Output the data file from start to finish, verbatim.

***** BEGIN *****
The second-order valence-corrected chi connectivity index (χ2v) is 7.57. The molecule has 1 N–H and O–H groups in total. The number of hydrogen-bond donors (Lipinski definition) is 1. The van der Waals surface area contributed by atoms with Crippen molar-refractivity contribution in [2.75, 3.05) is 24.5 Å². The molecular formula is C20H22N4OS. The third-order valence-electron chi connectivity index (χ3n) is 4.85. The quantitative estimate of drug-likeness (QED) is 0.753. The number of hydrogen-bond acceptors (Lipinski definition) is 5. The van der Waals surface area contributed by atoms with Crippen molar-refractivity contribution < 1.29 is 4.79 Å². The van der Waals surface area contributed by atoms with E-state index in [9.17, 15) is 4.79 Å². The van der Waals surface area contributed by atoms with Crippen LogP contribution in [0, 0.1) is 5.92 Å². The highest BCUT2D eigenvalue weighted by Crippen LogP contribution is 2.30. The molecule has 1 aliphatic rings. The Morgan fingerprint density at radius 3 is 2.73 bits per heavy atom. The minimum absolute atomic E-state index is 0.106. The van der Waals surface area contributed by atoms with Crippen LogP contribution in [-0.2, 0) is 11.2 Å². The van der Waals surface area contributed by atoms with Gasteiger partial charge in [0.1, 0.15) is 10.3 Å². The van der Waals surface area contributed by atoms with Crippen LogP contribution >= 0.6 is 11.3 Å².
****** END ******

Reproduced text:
The second-order valence-corrected chi connectivity index (χ2v) is 7.57. The molecule has 1 N–H and O–H groups in total. The number of hydrogen-bond donors (Lipinski definition) is 1. The van der Waals surface area contributed by atoms with Crippen molar-refractivity contribution in [2.75, 3.05) is 24.5 Å². The molecular formula is C20H22N4OS. The third-order valence-electron chi connectivity index (χ3n) is 4.85. The quantitative estimate of drug-likeness (QED) is 0.753. The number of hydrogen-bond acceptors (Lipinski definition) is 5. The van der Waals surface area contributed by atoms with Crippen molar-refractivity contribution < 1.29 is 4.79 Å². The van der Waals surface area contributed by atoms with E-state index in [9.17, 15) is 4.79 Å². The van der Waals surface area contributed by atoms with Crippen LogP contribution in [0, 0.1) is 5.92 Å². The highest BCUT2D eigenvalue weighted by Crippen LogP contribution is 2.30. The molecule has 1 aliphatic rings. The Morgan fingerprint density at radius 3 is 2.73 bits per heavy atom. The minimum absolute atomic E-state index is 0.106. The van der Waals surface area contributed by atoms with Crippen LogP contribution in [-0.2, 0) is 11.2 Å². The van der Waals surface area contributed by atoms with Gasteiger partial charge in [0.1, 0.15) is 10.3 Å². The van der Waals surface area contributed by atoms with Crippen LogP contribution >= 0.6 is 11.3 Å².